The film leaves us in the same way it began, with a demonstration of the Sisyphean nature of trying to adjust one cog in a machine that’s capable of running efficiently no matter what. That machine, unfortunately, is the heartbreaking subjugation of black and brown people at the hands of a racist, authoritative system that denies people of color equal protection under the law and sometimes, withholds justice from us altogether. If Bristol, Bailey, and Lee are holding up a mirror to the injustices we face at the hands of that system—and sometimes at our own—then them allowing us to see her save anyone without consequence would be a grossly inaccurate depiction.

The popular formula for mainstream films is that we leave our theaters or couches with more hope than when we entered. Perhaps the hope behind this film is that we are again reminded that the success we seek within this broken system should never be solely for the benefit of ourselves. CJ is a young woman with a young woman’s short-sighted ambition. She states that repeatedly, through her actions and words, throughout the film. But, if you’re still salty and want to imagine an alternate ending for her, here’s one for you.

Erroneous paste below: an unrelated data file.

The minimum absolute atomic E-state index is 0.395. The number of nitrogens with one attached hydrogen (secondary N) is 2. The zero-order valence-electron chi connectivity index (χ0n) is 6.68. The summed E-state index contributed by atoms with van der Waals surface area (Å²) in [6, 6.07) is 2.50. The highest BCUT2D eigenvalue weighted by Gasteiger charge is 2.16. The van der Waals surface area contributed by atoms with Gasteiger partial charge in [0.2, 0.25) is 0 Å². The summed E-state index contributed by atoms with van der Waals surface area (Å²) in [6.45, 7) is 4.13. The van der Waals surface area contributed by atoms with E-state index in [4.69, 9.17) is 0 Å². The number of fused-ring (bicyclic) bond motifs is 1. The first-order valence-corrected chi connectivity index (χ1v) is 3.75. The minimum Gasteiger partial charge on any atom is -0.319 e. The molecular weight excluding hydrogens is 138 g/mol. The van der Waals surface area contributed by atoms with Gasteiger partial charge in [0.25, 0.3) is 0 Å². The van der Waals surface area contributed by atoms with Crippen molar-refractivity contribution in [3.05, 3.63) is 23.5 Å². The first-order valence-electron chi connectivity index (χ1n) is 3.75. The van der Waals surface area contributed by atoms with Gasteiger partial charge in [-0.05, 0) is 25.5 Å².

Imagine one in which, after failing to fix her life several times, CJ begins to dream even bigger.  She looks beyond her own advancement and travels back to a point when the Sebastians and Calvins of the world were kings, or at least thriving and free from colonial rule. While there, she manages to disrupt the proponents of a system they don’t know is forming against them–one  that would see them imprisoned, enslaved, or dead. Then, she dismantles its pieces before it’s even built.



M’Shai S Dash is a freelance writer and blogger from Washington D.C. She’s a pop-culture connoisseur and Legend of Zelda fanatic who writes about blerd culture, social justice issues, and Afrofuturism. Dash is currently a staff writer for Blacksci-Fi.com.

Article Topics: Netflix | See you yesterday | Spike Lee